The laughter comes fast and easy at first. And why not? The play is about a man in love with a goat. Let’s not mince words: a man having an affair with a goat. OK, OK — a man having sex with a goat. The idea is absurd, ridiculous, repellent!
But before long that laughter begins to stick in the throat, and by the end of the latest and possibly most provocative play from the chronically provocative Edward Albee, it has been replaced by something closer to anguish: for a family in tatters, and for the lack of compassion that is at the root of human destructiveness and, one senses uneasily, at the root of so much laughter. But most of all, it is for a man left in isolation, the goat-lover it has been so fun to laugh at, who is played by Bill Pullman in a performance as brave and fine and unflinching as this remarkable play itself.
On one level, “The Goat” is Albee’s perversely funny sendup of a standard mid-life crisis drama. Pullman’s Martin is an architect whose fabulous success is rather plainly put before us in exposition referring to his Pritzker Prize and his latest multibillion-dollar project. He and his loving wife Stevie (Mercedes Ruehl) reside in a stylishly appointed home, the living room full of Eames chairs and art books aptly assembled by set designer John Arnone. Their rapport is witty and easygoing, entirely intimate, and even the homosexuality of their single son Billy (Jeffrey Carlson) is treated as a kind of chic artifact, accepted with a hearty kind of enthusiasm that belies just a little unease.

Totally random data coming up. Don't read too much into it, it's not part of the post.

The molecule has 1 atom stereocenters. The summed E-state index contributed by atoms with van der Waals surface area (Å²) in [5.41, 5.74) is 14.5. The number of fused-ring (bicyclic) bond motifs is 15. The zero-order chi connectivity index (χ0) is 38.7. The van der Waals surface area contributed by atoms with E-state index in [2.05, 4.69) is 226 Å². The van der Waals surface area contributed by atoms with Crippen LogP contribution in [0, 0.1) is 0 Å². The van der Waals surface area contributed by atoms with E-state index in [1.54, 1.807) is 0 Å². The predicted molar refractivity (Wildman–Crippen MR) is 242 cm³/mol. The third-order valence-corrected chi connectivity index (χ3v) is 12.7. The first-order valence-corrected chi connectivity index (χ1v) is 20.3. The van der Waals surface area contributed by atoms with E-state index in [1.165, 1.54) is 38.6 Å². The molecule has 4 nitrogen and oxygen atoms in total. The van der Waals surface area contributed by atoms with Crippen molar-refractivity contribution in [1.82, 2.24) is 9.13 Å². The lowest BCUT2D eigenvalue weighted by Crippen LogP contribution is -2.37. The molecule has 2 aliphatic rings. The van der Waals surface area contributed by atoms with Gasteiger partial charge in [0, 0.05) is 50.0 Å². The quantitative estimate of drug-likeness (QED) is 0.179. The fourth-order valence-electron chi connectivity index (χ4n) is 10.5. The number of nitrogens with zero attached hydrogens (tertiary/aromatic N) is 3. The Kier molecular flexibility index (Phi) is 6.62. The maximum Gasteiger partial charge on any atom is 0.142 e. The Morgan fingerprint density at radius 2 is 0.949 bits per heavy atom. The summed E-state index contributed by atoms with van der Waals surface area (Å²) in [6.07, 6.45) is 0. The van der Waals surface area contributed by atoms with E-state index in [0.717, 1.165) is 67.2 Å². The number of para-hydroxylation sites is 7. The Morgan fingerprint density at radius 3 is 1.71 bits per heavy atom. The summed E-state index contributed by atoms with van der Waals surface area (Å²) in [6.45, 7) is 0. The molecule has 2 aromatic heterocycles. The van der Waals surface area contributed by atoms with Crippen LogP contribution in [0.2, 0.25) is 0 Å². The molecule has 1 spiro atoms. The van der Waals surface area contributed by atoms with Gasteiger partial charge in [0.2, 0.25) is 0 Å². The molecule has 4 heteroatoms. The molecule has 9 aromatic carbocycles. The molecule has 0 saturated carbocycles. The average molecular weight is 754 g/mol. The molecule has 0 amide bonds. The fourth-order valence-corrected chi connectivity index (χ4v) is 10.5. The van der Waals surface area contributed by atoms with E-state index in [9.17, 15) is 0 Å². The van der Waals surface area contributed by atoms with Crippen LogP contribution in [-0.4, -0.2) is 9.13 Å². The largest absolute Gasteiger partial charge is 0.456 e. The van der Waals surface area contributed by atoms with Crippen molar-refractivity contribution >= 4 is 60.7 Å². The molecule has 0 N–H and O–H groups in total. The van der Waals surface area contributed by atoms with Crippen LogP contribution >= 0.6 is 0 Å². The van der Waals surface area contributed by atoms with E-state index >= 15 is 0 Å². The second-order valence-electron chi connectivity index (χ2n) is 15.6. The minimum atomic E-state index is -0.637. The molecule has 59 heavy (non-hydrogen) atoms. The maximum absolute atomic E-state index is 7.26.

The silken tableau could be a spread from Architectural Digest come to life. It represents the kind of life that’s traditionally upended, on stage and screen and indeed in life, by the standard infidelities: the other woman, the other man. And Martin’s nauseated smile and the furtive, culpable look in his eyes point toward this familiar fly in the ointment, which is hinted at in chipper comic interplay between spouses: a moment of mock-Noel Coward melodrama in which Martin suddenly confesses he’s in love with someone named Sylvia. “Who is Sylvia?” Stevie grandly intones. “She’s a goat,” he replies. Ha ha!
As in many Albee plays, this tight nuclear unit has a satellite in the form of a best friend, Ross (Stephen Rowe), to whom Martin soon confesses more sincerely. Ross is, of course, appalled; he writes to Stevie; soon the dung has hit the fan, if you will. The play’s centerpiece is a long, volatile confrontation between a sad and sheepish (forgive!) Martin and a bewildered and enraged Stevie, whom Ruehl plays with captivating wit and ferocity.
Albee’s writing, though funny and ever-eloquent, is less oblique than usual here — this is not an allegory shrouded in abstract settings and stylized language, he insists, and David Esbjornson’s crystal-clear direction accentuates its actuality. It is not a play about a man in love with a metaphor but with a real goat, which we will ultimately see onstage.
The characters, too, are so specific in their speech that they often interrupt their emotional combat to give credit for a pretty turn of phrase or excuse an inappropriate locution (“Women in deep woe often mix their metaphors,” Stevie says at one bleak moment). But there is a mournful undertow to their articulateness: Words are in the end a paltry way to describe the revolutions of the soul and the peculiar perversities the heart is capable of. As Martin attempts with increasing desperation to describe his predicament, Stevie only grows more enraged.